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Cartridges VS. CD-ROM: Which is better?
The answer to this a-few-days-old question is that it depends upon what you want to do and why.
Absolutely NOTHING beats good old fashioned silicon-based microchip RAM. When you have a lot of calculations to do RAM is the most efficient means of moving memory around, so no matter if you are talking about millions of instructions per second or xx-nanosecond access times or polygons generated per second, you absolutely MUST have RAM SOMEWHERE.
With this in mind, most people will automatically assume that means cartridges win this battle because they can have RAM stored inside the casing. Don't be misled however, because that is not necessarily the case.
CD-ROMs have a distinct advantage over cartridges, because they have an immense storage capacity. CD-ROMs are also cheaper to mass-produce than cartridges because raw materials needed are nil in comparison. Though the information on a CD-ROM can be retrieved in a Random Access manner, that information is Read Only - so you cannot write new information to the disc.
Cartridges have a distinct advantage over CD-ROMs, since they can contain as many RAM chips (and other support chips) that are neccessary to produce the desired result. Calculations can take place inside the cartridge before being sent to the system unit, so less time is spent using the resources of the main CPU. However, no one has developed a microchip-set that can store in excess of 600 Megabytes RAM and still be more affordable than a CD-ROM to produce or sell at retail.
Nintendo has said publicly that they feel CD-ROM technology is inferior to that in their SNES. They have also said that 32-bit technology is inferior to that in the SNES. They have said that their Ultra-64 system would NOT use CD-ROM technology simply because it is so inferior. OK, guys you can put down the crack pipe now, I think you've had enough.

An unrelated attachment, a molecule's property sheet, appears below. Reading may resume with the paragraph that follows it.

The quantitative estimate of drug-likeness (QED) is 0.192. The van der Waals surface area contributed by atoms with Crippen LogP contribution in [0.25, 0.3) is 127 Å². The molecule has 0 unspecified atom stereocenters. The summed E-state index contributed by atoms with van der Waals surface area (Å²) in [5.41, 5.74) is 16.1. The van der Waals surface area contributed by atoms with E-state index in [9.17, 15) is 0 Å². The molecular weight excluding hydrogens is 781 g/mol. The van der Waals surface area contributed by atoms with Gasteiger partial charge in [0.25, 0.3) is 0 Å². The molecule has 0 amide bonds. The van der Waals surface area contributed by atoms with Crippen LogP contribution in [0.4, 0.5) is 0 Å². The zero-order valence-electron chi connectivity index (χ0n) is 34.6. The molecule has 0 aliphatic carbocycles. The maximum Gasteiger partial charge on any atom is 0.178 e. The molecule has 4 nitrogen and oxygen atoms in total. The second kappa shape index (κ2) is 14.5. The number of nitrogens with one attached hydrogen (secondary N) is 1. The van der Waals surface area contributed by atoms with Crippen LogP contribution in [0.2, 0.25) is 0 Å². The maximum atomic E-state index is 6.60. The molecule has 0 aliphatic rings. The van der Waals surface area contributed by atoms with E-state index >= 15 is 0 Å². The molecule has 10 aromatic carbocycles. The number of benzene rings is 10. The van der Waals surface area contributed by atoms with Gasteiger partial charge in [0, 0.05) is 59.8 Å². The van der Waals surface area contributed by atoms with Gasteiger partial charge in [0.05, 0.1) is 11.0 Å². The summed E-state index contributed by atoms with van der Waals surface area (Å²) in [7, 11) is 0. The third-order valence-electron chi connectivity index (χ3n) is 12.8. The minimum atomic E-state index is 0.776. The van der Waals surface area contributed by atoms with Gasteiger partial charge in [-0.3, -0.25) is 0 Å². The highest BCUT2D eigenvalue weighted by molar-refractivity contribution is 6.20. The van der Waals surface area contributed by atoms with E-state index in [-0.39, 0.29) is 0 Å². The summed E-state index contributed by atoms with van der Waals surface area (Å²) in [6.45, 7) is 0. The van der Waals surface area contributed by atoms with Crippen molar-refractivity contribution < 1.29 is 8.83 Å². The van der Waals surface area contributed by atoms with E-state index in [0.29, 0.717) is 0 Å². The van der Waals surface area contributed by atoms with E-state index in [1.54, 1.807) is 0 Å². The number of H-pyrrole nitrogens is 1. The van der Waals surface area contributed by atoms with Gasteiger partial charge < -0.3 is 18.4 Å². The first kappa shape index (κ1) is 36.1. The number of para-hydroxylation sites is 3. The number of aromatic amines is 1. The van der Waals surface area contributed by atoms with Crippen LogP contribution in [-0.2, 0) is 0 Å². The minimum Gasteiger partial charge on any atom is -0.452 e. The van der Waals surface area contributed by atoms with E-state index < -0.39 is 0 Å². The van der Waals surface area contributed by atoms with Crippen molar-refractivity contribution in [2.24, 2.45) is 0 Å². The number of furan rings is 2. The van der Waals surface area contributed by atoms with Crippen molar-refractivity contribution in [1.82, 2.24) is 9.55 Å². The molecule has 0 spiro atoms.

I read somewhere that the U-64 will use enclosed cartridge casings that have a disc inside. These are called Magneto Optic ROMs. They work based upon a principle that combines the features of magnetic storage media with that of a laser disc. Magneto optic drives allow for the speed and accuracy of CD-ROMs with the read/write capability of a hard disc. The problem is that it's not truly the same because you would be working with a WORM (Write/Overwrite Random-Access Media, I think).
You see, a floppy disc or hard drive can be completely re-formatted or erased, leaving all the storage capacity intact. With a WORM drive, any part that is "erased" is actually just marked as being unusable space on the disc, and can never be used again. If this is true, it is conceivable that a game on this format could eventually run out of storage space and cease to function if a lot of information is written to the disc when it is being used.
The last time I looked, those types of cartridges cost around $150 each for PCs. Maybe Nintendo has found a vendor that is willing to make a system-specific drive and cartridge design especially for them in a proprietary format, I don't know.
Perhaps those problems have been overcome while I wasn't looking - I haven't worked with that technology for over three years now (I used to work in an architects' office).
I know that any potential problems with a CD-based system can be overcome by simply enlarging the amount of memory on the system - that's easy to do on the Saturn because of the cartridge slot. So if RAM goes down in price, Sega should have no problem offering a memory upgrade.
Clatu Verata Nicto
Red Ronin, The Cybernetic Samurai
Another advantage of CD-ROM
Another possible advantage of CD-ROM deals with potential expandability. Suppose a game was designed where it could be enhanced at the owner's option by purchasing additional CD-ROMS, which could be read into memory and accessed by the original program.
Sports games would seem to benefit from this approach the most. One example would be NHL Allstar Hockey. The rosters are not up to date (they contain 95 stats, but 94 rosters). It would be a simple matter to produce a disk with the final 95 rosters/stats, which could be read in to memory and accessed by the game. (This could be done with the existing NHL Allstar program, it would not require any modifications to the existing disk). Or how about a stadiums disk or "Great Teams of the Past" disk for World Series Baseball?
I'm not sure if there are applications for other types of games. Maybe an expandable RPG-type of game. Remember the Alternate Reality series for computers back in the early 80's? That didn't go over too well, but I believe the Might and Magic series did something like this with their Xeen games.
Adding updated roster disks might cut down on game sales. Game players might just want to get the latest roster for a nominal price rather than spend $60 on the next version of the game (which would have the new rosters plus a couple of new features). Or it might work out better for the game company by creating a loyal base of fans. In any case, it is something that cartridges will never be able to do, and bears looking in to by the game designers.
The Swamp Rat
One other thing: where I work, WORM always stood for:
Write Once, Read Many or Write Once Recordable Media
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(AKA Red Ronin, The Cybernetic Samurai)
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